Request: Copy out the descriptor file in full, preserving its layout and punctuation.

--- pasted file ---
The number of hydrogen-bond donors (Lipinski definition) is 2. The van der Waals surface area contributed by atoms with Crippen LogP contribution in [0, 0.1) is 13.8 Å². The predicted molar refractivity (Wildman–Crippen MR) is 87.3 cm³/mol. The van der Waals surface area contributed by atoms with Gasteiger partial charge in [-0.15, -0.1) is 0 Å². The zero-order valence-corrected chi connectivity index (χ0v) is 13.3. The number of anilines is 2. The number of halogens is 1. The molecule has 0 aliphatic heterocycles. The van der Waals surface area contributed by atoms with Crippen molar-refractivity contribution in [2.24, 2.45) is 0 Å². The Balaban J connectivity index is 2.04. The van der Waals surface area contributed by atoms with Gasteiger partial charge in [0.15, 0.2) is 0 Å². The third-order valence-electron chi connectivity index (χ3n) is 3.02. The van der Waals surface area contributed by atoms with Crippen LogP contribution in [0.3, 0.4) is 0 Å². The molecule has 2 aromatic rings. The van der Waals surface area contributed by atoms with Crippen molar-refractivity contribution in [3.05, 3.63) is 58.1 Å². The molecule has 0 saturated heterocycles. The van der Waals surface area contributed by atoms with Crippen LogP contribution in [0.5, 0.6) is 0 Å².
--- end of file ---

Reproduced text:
The number of hydrogen-bond donors (Lipinski definition) is 2. The van der Waals surface area contributed by atoms with Crippen LogP contribution in [0, 0.1) is 13.8 Å². The predicted molar refractivity (Wildman–Crippen MR) is 87.3 cm³/mol. The van der Waals surface area contributed by atoms with Gasteiger partial charge in [-0.15, -0.1) is 0 Å². The zero-order valence-corrected chi connectivity index (χ0v) is 13.3. The number of anilines is 2. The number of halogens is 1. The molecule has 0 aliphatic heterocycles. The van der Waals surface area contributed by atoms with Crippen molar-refractivity contribution in [2.24, 2.45) is 0 Å². The Balaban J connectivity index is 2.04. The van der Waals surface area contributed by atoms with Gasteiger partial charge in [0.15, 0.2) is 0 Å². The third-order valence-electron chi connectivity index (χ3n) is 3.02. The van der Waals surface area contributed by atoms with Crippen LogP contribution in [0.3, 0.4) is 0 Å². The molecule has 2 aromatic rings. The van der Waals surface area contributed by atoms with Crippen molar-refractivity contribution in [3.05, 3.63) is 58.1 Å². The molecule has 0 saturated heterocycles. The van der Waals surface area contributed by atoms with Crippen LogP contribution in [0.5, 0.6) is 0 Å².